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Creative Commons Attribution 4.0 International License
This work is licensed under a Creative Commons Attribution 4.0 International License.


Seawater total alkalinity (TA) is one important determinant used to monitor the ocean carbon cycle, whose spatial distributions have previously been characterized along the United States East Coast via discrete bottle samples. Using these data, several regional models for TA retrievals based on practical salinity (S) have been developed. Broad-scale seasonal or interannual variations, however, are not well resolved in these models and existing data are highly seasonally biased. This study reports findings from the first long duration deployment of a new, commercially available TA titrator aboard a research vessel and the continuous underway surface TA measurements produced. The instrument, operated on seven East Coast USA cruises during six months in 2017 and for two months in 2018 on the summertime East Coast Ocean Acidification survey (ECOA-2), collected a total of nearly 11,000 surface TA measurements. Data from these efforts, along with a newly synthesized set of more than 11,000 regional surface TA observations, are analyzed to re-examine distributions of TA and S along the United States East Coast. Overall, regional distributions of S and TA generally agreed with prior findings, but linear TA:S regressions varied markedly over time and deviated from previously developed models. This variability is likely due to a combination of biological, seasonal, and episodic influences and indicates that substantial errors of ±10–20 μmol kg−1 in TA estimation from S can be expected due to these factors. This finding has likely implications for numerical ecosystem modeling and inorganic carbon system calculations. New results presented in this paper provide refined surface TA:S relationships, present more data in space and time, and improve TA modeling uncertainty.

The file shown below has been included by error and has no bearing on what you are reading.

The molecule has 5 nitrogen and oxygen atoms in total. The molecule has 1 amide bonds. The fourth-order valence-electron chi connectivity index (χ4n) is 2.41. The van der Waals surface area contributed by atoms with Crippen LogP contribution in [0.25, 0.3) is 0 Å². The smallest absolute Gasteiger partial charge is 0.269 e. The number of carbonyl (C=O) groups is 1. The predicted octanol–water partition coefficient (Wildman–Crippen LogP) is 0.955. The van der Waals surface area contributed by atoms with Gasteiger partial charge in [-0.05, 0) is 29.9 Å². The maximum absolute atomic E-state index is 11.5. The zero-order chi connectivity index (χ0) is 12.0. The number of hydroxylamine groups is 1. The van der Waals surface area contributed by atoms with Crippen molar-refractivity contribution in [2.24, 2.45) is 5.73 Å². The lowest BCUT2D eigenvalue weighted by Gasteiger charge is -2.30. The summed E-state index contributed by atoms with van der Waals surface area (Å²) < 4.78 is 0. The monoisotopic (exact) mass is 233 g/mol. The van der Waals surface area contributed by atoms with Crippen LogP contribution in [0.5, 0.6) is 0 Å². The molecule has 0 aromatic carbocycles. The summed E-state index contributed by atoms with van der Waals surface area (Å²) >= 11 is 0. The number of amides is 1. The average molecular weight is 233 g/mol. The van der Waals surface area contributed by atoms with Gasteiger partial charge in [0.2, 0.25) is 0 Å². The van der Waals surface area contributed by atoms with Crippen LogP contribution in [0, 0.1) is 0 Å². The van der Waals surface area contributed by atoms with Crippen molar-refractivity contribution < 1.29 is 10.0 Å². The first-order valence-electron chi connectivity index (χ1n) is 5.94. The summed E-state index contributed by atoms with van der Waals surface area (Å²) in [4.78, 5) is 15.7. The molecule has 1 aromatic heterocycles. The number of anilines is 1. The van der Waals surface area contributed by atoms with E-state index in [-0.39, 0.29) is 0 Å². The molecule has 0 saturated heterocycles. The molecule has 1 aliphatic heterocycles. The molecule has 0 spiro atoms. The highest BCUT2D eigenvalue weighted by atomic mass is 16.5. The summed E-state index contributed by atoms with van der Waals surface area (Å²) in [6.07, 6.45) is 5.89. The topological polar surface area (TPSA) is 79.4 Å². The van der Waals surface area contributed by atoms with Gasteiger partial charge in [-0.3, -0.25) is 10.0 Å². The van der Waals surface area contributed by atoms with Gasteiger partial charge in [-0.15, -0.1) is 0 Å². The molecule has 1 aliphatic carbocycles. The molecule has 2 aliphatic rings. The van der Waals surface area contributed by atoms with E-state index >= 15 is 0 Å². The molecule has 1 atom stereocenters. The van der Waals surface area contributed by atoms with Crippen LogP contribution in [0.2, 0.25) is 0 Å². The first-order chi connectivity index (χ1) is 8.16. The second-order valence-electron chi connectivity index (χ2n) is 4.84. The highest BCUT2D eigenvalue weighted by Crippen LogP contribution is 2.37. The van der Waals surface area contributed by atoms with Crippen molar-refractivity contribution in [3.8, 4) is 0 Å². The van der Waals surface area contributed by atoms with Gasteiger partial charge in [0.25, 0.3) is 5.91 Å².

Ocean Process Analysis Laboratory

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Marine Chemistry

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